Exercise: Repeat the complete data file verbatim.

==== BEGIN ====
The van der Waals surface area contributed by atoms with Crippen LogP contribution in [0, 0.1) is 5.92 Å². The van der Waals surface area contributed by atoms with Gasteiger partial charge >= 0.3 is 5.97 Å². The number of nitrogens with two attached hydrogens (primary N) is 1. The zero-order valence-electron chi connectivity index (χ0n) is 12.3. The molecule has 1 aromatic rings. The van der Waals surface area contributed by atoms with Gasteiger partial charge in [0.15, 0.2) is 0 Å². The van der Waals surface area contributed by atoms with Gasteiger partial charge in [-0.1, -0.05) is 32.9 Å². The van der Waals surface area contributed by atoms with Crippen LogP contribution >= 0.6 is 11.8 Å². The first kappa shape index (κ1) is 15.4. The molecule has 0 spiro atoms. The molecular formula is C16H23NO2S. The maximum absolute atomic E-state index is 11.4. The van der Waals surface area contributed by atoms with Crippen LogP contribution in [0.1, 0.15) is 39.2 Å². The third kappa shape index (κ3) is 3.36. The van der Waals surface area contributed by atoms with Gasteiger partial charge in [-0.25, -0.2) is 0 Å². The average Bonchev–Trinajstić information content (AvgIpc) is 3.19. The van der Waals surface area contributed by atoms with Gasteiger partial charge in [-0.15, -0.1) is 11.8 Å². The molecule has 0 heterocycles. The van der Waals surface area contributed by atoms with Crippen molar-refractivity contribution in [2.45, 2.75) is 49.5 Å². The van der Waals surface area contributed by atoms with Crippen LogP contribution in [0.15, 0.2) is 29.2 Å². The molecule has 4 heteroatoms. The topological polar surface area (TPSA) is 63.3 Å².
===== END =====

The van der Waals surface area contributed by atoms with Crippen LogP contribution in [0, 0.1) is 5.92 Å². The van der Waals surface area contributed by atoms with Gasteiger partial charge >= 0.3 is 5.97 Å². The number of nitrogens with two attached hydrogens (primary N) is 1. The zero-order valence-electron chi connectivity index (χ0n) is 12.3. The molecule has 1 aromatic rings. The van der Waals surface area contributed by atoms with Gasteiger partial charge in [0.15, 0.2) is 0 Å². The van der Waals surface area contributed by atoms with Gasteiger partial charge in [-0.1, -0.05) is 32.9 Å². The van der Waals surface area contributed by atoms with Crippen LogP contribution >= 0.6 is 11.8 Å². The first kappa shape index (κ1) is 15.4. The molecule has 0 spiro atoms. The molecular formula is C16H23NO2S. The maximum absolute atomic E-state index is 11.4. The van der Waals surface area contributed by atoms with Crippen LogP contribution in [0.1, 0.15) is 39.2 Å². The third kappa shape index (κ3) is 3.36. The van der Waals surface area contributed by atoms with Gasteiger partial charge in [-0.25, -0.2) is 0 Å². The average Bonchev–Trinajstić information content (AvgIpc) is 3.19. The van der Waals surface area contributed by atoms with Gasteiger partial charge in [-0.15, -0.1) is 11.8 Å². The molecule has 0 heterocycles. The van der Waals surface area contributed by atoms with Crippen molar-refractivity contribution in [2.45, 2.75) is 49.5 Å². The van der Waals surface area contributed by atoms with Crippen LogP contribution in [0.15, 0.2) is 29.2 Å². The molecule has 4 heteroatoms. The topological polar surface area (TPSA) is 63.3 Å².